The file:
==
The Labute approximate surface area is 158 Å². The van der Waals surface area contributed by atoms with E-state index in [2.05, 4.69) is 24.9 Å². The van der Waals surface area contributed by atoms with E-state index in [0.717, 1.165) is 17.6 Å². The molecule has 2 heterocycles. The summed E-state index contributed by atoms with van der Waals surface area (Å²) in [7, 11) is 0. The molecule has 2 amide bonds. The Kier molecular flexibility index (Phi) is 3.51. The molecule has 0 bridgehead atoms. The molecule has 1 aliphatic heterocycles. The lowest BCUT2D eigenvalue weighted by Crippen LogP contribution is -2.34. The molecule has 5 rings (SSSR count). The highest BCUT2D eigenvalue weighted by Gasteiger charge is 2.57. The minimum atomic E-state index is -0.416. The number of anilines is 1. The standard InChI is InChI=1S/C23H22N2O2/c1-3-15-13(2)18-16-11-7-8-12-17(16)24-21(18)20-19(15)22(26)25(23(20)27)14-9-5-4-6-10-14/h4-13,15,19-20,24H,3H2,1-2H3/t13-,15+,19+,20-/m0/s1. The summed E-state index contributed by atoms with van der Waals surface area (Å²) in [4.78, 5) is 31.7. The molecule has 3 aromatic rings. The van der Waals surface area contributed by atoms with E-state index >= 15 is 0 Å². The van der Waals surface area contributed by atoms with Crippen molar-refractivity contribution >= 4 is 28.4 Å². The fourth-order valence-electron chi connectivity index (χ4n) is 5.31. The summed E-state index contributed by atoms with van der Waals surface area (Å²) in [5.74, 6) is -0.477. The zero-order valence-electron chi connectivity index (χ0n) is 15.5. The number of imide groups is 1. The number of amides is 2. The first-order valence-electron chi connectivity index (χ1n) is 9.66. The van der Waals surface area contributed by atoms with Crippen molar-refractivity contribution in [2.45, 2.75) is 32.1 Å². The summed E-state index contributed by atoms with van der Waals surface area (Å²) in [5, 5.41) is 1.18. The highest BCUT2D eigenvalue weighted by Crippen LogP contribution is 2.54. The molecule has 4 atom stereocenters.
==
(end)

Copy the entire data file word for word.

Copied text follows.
The Labute approximate surface area is 158 Å². The van der Waals surface area contributed by atoms with E-state index in [2.05, 4.69) is 24.9 Å². The van der Waals surface area contributed by atoms with E-state index in [0.717, 1.165) is 17.6 Å². The molecule has 2 heterocycles. The summed E-state index contributed by atoms with van der Waals surface area (Å²) in [7, 11) is 0. The molecule has 2 amide bonds. The Kier molecular flexibility index (Phi) is 3.51. The molecule has 0 bridgehead atoms. The molecule has 1 aliphatic heterocycles. The lowest BCUT2D eigenvalue weighted by Crippen LogP contribution is -2.34. The molecule has 5 rings (SSSR count). The highest BCUT2D eigenvalue weighted by Gasteiger charge is 2.57. The minimum atomic E-state index is -0.416. The number of anilines is 1. The standard InChI is InChI=1S/C23H22N2O2/c1-3-15-13(2)18-16-11-7-8-12-17(16)24-21(18)20-19(15)22(26)25(23(20)27)14-9-5-4-6-10-14/h4-13,15,19-20,24H,3H2,1-2H3/t13-,15+,19+,20-/m0/s1. The summed E-state index contributed by atoms with van der Waals surface area (Å²) in [4.78, 5) is 31.7. The molecule has 3 aromatic rings. The van der Waals surface area contributed by atoms with E-state index >= 15 is 0 Å². The van der Waals surface area contributed by atoms with Crippen molar-refractivity contribution >= 4 is 28.4 Å². The fourth-order valence-electron chi connectivity index (χ4n) is 5.31. The summed E-state index contributed by atoms with van der Waals surface area (Å²) in [5.74, 6) is -0.477. The zero-order valence-electron chi connectivity index (χ0n) is 15.5. The number of imide groups is 1. The number of amides is 2. The first-order valence-electron chi connectivity index (χ1n) is 9.66. The van der Waals surface area contributed by atoms with Crippen molar-refractivity contribution in [2.45, 2.75) is 32.1 Å². The summed E-state index contributed by atoms with van der Waals surface area (Å²) in [5, 5.41) is 1.18. The highest BCUT2D eigenvalue weighted by Crippen LogP contribution is 2.54. The molecule has 4 atom stereocenters.